Friday, February 26, 2016

Tales from the Classroom - episode 2

This is a more current story.

I've got a student who has a little math anxiety.  Actually I have several students with a little math anxiety.  Sometimes they express it as hate... sometimes they decide in advance to accept defeat and just don't try.  Their problem is their teacher (me) has high expectations of all her students and I do not accept the lack of trying.

I believe all students, at some level, can succeed at something that is hard.  We all can't be good at the same thing - how boring would our world be?  I feel part of my job is to hold their hands a little bit and, at the right time, let go and let them fly solo.  The first time they do something independently is something wonderful to witness.

So one student with this anxiety has decided to trust me with her feelings.  She knows I don't judge if she tries hard. And she does try very hard and mostly, pretty successfully.

The thing that frustrates me are the students who do not take advantage of offered help in a timely manner, preferring to wait until right before the test.  Many times they will stare blankly and doodle on their notesheets, not filling them out, and then consequently not understanding the content.  Then they are the students who complain about homework when half of it could have been completed before they left school.

I am fortunate.  I love my students.  I love my job.  I feel so blessed to work in a place that puts faith in Jesus above all else, where I can openly share my faith with my students.  So, when I have to be tough with them, and I am, they know it is in love and with the hope they will choose to learn something that may challenge.

Sunday, February 7, 2016

Tales from the Classroom

Today I was inspired to write a series for this blog - Tales from the Classroom.
I teach in a Christian school, but I teach teenagers so it doesn't really matter the setting, except I am allowed to read Scriptures and pray with my students.  I get to blatantly, lavishly show the love of Christ to these students.  It is a privilege, truly, to share their joys and tragedies, anger and joy, even the pranks and silliness.  July will begin my 10th year back in a classroom.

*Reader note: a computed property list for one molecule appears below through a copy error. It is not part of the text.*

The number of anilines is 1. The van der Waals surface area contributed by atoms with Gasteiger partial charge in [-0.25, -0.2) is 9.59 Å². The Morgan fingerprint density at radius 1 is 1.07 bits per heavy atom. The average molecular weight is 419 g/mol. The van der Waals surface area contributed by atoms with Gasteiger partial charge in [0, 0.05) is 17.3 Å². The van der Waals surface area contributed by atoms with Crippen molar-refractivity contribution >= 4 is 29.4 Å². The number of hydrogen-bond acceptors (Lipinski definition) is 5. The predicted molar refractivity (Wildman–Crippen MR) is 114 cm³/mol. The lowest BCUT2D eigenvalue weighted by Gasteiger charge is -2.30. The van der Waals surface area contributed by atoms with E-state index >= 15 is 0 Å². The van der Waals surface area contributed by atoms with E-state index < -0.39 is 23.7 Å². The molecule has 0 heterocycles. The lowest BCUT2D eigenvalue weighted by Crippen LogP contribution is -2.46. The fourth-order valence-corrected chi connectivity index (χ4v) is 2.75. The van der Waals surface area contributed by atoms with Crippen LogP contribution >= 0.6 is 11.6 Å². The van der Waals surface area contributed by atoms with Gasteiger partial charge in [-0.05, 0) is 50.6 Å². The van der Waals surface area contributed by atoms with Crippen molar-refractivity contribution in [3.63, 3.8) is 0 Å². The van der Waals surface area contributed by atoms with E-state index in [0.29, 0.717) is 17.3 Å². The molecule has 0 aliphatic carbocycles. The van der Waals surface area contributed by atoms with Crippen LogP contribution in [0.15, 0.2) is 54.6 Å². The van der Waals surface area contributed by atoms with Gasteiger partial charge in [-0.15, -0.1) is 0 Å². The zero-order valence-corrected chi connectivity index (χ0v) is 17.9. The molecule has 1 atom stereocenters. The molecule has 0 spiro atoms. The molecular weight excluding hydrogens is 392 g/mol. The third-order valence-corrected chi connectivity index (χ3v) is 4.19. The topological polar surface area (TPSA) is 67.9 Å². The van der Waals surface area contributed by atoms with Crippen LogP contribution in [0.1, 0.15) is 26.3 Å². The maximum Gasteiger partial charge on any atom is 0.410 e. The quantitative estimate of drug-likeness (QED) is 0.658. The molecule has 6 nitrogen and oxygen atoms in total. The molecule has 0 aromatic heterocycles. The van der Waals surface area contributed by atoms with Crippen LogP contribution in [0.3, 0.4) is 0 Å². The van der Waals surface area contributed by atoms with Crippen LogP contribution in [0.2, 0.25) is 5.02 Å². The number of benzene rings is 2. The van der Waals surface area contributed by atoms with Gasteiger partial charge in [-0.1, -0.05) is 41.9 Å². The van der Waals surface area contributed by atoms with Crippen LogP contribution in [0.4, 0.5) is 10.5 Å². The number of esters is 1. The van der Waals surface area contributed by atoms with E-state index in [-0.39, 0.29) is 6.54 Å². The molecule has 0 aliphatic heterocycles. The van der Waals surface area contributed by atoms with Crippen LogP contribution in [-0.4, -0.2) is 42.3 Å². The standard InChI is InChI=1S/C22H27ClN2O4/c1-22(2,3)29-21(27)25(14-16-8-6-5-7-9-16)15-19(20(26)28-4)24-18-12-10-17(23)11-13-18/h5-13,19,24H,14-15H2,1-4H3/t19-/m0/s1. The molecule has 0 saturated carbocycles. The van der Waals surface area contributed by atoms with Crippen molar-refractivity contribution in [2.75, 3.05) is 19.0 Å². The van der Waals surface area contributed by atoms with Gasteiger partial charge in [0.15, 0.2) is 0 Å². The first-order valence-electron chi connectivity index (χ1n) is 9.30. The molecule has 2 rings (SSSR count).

Here's my first story.  My first year I only taught seniors.  They were a rough class as a group, kind of like walking on broken glass.  But there were some that took my heart, made me cringe, and made me laugh out loud on a regular basis.

I saw some students who dealt with clinical depression and they would break down in the classroom.  It doesn't matter what it was.  A test.  A bad morning at home.  It was raining.  And truly it didn't matter - except that they let me help them.  Sometimes I just sent them to the office to call home.  Sometimes I went with them into the hallway and let them cry on me.  Always it broke my heart and sometimes I still wonder about those kids.  It just proved to me all the more that we do not know the baggage a student walks in with, but my prayer is that they are able to leave that baggage at the door and enjoy high school.  Then there are those for whom high school is their baggage and being in school is truly miserable. I think I hurt for those the most.

Several of the high school couples married each other.  I'm a sucker for a high school romance since I had one.

The students I tell you about do have names.  I know them but you won't.  But if you recognize yourself here, former student, know that it is with love and respect for the adult you have become.